Low prevalence of microalbuminuria in normotensive patients with insulin-dependent diabetes mellitus

Luis Ramirez, Julio Rosenstock, Carlos Arauz, Diane Hellenbrand, Philip Raskin

Research output: Contribution to journalArticlepeer-review

4 Scopus citations

Abstract

We studied the prevalence of microalbuminuria (urinary albumin excretion rate [UAER] >20 μg/min ≤200 μg/min) as determined in a single, timed, overnight urine collection in 156 normotensive (BP< 140 90), Albustix® negative subjects with type 1 diabetes and its association with arterial blood pressure, the duration of diabetes, levels of glycosylated hemoglobin, body mass index, daily insulin dose and serum cholesterol. Nineteen subjects (12.2%) had a UAER in the microalbuminuric range. The microalbuminuric patients had a significantly longer duration of diabetes, 21±2 vs 15±1 years (P<0.01), higher diastolic blood pressure, 80 ± 2 vs 76 ± 1 mmHg (P < 0.05) and serum cholesterol concentration, 206 ± 11 vs 186 ± 3 mg/dl (P < 0.05) than did the normoalbuminuric subjects. There were no differences between the normoalbuminuric and microalbuminuric subjects in terms of age, systolic blood pressure, body mass index, daily insulin dose or glycosylated hemoglobin levels. These data indicate that the prevalence of microalbuminuria in type 1 diabetes has probably been overestimated in previous studies due to the inclusion of patients with hypertension. Thus, microalbuminuria, rather than being a predictor of the development of diabetic renal disease, may indicate the presence of diabetic nephropathy with rising blood pressure levels. Further investigation is needed to clarify the relationship between microalbuminuria and coronary risk factors such as serum cholesterol and diastolic blood pressure levels.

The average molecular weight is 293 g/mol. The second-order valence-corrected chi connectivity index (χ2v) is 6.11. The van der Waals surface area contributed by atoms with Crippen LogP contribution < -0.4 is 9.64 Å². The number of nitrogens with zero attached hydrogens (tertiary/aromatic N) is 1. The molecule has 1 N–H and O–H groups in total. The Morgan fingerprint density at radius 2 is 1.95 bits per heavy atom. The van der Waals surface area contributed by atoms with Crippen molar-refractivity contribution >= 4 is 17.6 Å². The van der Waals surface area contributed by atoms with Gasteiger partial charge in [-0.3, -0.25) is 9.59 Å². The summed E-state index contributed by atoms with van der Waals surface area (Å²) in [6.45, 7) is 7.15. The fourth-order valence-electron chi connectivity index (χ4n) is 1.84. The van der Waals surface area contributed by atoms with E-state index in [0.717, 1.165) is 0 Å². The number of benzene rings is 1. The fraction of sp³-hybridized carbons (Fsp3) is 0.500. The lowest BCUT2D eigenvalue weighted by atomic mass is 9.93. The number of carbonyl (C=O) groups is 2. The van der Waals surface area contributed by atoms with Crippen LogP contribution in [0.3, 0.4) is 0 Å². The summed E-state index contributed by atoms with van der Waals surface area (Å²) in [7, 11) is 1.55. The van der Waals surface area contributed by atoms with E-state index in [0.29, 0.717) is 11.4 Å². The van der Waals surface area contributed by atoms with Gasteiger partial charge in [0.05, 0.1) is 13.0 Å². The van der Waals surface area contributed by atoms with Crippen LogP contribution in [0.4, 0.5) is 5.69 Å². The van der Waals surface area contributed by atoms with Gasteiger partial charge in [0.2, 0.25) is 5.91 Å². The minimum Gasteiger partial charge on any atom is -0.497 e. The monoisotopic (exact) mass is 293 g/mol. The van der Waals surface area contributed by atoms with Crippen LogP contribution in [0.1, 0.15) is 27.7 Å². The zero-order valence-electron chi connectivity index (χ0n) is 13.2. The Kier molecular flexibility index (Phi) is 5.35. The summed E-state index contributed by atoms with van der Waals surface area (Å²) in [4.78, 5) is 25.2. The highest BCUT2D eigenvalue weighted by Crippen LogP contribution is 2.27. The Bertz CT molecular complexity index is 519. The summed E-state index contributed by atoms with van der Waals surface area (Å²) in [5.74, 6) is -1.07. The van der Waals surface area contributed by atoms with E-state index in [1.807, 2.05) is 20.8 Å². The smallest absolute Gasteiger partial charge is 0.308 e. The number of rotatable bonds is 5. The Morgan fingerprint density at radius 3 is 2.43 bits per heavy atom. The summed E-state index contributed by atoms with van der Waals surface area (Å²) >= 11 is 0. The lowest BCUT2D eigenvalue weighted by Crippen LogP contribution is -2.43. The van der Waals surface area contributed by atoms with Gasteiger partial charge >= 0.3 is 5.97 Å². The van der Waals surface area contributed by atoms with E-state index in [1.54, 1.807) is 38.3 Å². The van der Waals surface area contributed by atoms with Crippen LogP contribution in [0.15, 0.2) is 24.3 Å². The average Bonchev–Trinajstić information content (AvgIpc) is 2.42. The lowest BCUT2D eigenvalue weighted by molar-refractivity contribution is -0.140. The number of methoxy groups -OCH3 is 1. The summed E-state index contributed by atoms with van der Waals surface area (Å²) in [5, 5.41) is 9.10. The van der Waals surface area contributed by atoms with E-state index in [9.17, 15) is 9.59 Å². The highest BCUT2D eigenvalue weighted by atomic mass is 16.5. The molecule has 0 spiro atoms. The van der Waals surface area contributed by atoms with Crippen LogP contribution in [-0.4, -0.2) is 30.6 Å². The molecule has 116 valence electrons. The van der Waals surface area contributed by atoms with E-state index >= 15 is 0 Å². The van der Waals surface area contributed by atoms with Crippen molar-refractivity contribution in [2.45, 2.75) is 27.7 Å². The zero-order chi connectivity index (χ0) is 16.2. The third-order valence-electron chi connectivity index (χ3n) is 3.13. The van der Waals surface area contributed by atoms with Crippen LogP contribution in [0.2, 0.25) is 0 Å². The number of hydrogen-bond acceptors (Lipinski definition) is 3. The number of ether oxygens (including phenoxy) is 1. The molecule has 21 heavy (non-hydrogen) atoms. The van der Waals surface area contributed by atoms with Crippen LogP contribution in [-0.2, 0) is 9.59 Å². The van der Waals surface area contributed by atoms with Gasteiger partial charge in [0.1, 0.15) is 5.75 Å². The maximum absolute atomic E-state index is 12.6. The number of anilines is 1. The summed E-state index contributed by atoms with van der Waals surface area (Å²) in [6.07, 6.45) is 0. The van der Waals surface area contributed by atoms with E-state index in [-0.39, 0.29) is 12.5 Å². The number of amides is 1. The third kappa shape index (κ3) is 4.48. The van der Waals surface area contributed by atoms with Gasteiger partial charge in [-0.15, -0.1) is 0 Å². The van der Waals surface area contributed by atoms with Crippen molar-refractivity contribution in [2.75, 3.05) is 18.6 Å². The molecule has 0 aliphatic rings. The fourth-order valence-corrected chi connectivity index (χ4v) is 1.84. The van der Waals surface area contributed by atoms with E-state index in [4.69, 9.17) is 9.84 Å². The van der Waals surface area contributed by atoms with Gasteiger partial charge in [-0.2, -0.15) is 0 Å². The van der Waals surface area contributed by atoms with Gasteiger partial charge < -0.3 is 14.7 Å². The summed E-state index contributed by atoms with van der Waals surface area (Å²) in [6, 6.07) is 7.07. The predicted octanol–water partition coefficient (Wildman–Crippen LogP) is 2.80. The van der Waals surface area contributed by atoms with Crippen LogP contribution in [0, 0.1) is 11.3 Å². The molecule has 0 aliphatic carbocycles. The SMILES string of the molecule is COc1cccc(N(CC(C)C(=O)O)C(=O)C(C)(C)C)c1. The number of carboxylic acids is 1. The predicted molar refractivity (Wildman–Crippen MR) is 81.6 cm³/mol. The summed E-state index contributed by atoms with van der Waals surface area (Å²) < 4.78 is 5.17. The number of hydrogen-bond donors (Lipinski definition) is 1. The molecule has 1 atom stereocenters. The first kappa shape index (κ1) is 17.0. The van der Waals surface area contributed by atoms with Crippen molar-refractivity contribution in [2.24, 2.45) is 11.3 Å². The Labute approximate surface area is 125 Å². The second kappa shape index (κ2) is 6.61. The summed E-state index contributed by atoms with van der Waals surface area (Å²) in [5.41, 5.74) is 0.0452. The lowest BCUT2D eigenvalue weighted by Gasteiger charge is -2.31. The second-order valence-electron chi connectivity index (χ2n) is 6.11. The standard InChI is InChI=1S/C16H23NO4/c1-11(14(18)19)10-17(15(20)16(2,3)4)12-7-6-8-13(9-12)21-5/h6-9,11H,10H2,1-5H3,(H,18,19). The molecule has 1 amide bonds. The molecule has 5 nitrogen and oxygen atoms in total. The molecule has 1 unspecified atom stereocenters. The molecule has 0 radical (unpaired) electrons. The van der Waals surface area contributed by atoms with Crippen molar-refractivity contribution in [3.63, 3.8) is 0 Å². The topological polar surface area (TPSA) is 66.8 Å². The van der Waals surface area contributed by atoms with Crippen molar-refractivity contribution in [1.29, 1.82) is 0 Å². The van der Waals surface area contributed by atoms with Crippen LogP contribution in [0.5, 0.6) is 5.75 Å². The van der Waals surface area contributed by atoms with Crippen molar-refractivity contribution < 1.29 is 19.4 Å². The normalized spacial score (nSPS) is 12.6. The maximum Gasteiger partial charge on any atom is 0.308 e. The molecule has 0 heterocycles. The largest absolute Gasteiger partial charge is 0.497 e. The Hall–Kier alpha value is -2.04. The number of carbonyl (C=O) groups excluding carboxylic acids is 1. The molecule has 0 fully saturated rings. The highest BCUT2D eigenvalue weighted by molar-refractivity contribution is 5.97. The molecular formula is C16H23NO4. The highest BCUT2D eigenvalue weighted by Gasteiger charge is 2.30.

Original languageEnglish (US)
Pages (from-to)85-90
Number of pages6
JournalDiabetes Research and Clinical Practice
Volume12
Issue number2
DOIs
StatePublished - May 1991

ASJC Scopus subject areas

  • Internal Medicine
  • Endocrinology, Diabetes and Metabolism
  • Endocrinology

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